Donatello, or properly Donato di Belto di Bardi, one of the revivers of sculpture in Italy, born in Florence in 1383, died in 1466. His parents were poor, and he was brought up by a rich relative. He at first applied himself to painting, but subsequently to sculpture, and found in Cosmo de' Medici, the chief of the Florentine republic, a patron able to perceive and to reward his merits. The "St. Peter" and "St. Mark" which adorn the church of St. Michael in his native city were his first great works. He afterward studied in Rome, and occupied himself with repairing the injuries to the ancient sculptures. He particularly excelled in works in rilievo, among which were the " Nativity and Burial of Christ" and the "Assumption of the Virgin." His group of "Judith and Holofernes," executed in bronze for the community of Florence, that of " St. George," the finest ornament of the church of St. Michael, and his "Zuccone," representing an old man in the costume of a senator, have met with the approbation of succeeding times.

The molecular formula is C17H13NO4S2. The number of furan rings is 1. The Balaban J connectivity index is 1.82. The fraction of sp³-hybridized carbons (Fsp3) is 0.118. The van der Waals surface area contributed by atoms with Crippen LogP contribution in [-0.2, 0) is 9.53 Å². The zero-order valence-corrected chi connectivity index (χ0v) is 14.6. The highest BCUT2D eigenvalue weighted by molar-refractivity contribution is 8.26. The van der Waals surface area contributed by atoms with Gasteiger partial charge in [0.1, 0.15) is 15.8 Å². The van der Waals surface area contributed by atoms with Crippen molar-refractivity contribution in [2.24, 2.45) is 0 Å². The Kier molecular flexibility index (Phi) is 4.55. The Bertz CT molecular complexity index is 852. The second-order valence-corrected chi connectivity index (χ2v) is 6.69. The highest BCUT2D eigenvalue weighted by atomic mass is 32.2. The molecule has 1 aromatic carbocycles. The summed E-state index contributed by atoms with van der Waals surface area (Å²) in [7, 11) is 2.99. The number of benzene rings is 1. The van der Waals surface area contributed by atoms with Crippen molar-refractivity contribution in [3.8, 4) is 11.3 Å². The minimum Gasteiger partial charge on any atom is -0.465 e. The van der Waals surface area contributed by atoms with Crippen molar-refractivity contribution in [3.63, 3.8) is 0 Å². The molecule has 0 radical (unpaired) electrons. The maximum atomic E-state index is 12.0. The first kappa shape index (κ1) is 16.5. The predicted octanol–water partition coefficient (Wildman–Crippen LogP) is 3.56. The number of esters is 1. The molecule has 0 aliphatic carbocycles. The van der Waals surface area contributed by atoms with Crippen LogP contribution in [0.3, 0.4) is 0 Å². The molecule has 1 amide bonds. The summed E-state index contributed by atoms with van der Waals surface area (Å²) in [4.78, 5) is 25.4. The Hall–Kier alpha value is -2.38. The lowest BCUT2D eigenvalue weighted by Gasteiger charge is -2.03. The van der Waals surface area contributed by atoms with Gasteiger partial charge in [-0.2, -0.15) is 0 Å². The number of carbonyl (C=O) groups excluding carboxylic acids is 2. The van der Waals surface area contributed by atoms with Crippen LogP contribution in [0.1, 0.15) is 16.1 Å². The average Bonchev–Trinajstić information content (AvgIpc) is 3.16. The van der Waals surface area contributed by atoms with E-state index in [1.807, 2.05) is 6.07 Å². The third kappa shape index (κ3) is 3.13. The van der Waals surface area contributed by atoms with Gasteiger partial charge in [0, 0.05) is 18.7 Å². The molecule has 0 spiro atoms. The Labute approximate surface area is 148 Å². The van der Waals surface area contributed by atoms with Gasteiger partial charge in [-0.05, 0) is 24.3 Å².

He was buried in the church of San Lorenzo by the side of Cosmo de' Medici. Nothing irritated him more than to see his works sold to persons unable to appreciate them, and he sometimes broke a finished piece to save it from such a destiny.